But there are also important differences between past migrations and the current situation. An emigrant who left in the middle of the 19th century was unlikely to see friends and family ever again. Today it is a very different world with instantaneous communication. The IT revolution now enables the diasporic Irish to maintain regular contact with family and friends by text messages, email, social networking sites and internet telephony. Someone based in Sydney can now see, and chat to, family members living in Ireland.

Irish airlines have routes across Europe and the affordability of even long haul journeys make regular visits home within the reach of most migrants. To do so means, however, you must be legally resident in the destination country. Heartbreaking stories emerge of young Irish illegals in the US who, since the tightening up of American immigration controls after 9/11, cannot take the risk of visiting home for fear of detection.

At particular points in time such as the 1840s and 1850s the Irish exiles faced violence, systematic discrimination and widespread distrust on arrival in Britain, the United States, Canada and Australia. Unlike previous generations few will encounter the virulent anti-Irishness that characterised the experiences of the diasporic Irish. Anti-Irish prejudices were still evident in Britain until recently, and while such attitudes rarely disappear completely much of this hostility is now directed at Muslim communities.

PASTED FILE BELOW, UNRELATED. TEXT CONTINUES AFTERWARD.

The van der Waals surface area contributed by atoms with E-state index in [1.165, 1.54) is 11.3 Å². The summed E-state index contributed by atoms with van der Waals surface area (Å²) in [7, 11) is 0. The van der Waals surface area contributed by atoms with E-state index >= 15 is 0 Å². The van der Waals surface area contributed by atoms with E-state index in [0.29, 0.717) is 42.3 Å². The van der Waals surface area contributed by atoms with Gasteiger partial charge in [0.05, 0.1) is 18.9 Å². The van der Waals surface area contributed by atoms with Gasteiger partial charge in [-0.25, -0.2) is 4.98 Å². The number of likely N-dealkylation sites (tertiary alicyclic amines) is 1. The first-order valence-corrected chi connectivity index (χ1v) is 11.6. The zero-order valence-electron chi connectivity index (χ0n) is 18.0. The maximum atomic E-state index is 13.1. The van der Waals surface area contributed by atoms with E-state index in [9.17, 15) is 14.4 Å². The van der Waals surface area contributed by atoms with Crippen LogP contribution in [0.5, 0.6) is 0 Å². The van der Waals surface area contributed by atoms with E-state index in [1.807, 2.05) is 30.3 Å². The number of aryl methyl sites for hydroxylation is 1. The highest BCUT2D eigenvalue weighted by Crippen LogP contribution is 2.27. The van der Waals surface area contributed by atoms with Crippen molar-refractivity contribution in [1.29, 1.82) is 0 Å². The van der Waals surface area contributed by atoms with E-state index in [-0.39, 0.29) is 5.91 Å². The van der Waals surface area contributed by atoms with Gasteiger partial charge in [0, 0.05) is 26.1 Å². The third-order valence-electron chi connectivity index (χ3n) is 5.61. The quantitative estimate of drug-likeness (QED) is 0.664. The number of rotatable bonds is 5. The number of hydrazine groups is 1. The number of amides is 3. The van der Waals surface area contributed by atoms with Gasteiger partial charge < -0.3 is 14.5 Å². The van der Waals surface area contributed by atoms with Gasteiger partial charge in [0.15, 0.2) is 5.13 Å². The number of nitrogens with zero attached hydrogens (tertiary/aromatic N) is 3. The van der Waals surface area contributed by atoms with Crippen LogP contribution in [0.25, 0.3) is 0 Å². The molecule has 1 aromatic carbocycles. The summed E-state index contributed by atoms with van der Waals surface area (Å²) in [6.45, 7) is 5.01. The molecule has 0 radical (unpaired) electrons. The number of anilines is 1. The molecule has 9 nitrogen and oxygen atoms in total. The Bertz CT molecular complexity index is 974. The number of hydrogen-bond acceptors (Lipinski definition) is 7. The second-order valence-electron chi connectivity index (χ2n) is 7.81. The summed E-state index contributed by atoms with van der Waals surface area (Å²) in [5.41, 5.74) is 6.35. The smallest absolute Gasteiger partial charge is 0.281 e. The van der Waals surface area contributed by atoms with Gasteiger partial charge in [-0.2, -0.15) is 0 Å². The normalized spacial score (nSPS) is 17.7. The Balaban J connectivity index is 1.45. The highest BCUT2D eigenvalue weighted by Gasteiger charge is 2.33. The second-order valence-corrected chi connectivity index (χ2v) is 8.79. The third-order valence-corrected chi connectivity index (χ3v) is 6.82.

Irishness is now a global brand seen as culturally innovative but the parents and grandparents of the current generation will remember how things were very different. Before the global branding of Riverdance, the Irish pub, and the marketing of “craic” and conviviality to the tourist market, Irish identity was seen as threatening, especially in Britain, where most of the emigrants settled in the twentieth century. Many people testify to encountering deeply ingrained anti-Irish prejudices on arrival in Britain in the 1940s and 1950s.

Ireland too has changed. Before the mid-1990s immigration of non-Irish born people was virtually non-existent. Now coming from a multi-ethnic society, this generation has experience of living in a society with different ethnic groups and exposure to a diverse range of cultural influences.

Growing up in the 1970s and 1980s, anti-English views were almost universal. These were the dark days of the H-block hunger strikes, unrelenting violence in the Troubles, and the IRA bombing campaign in England.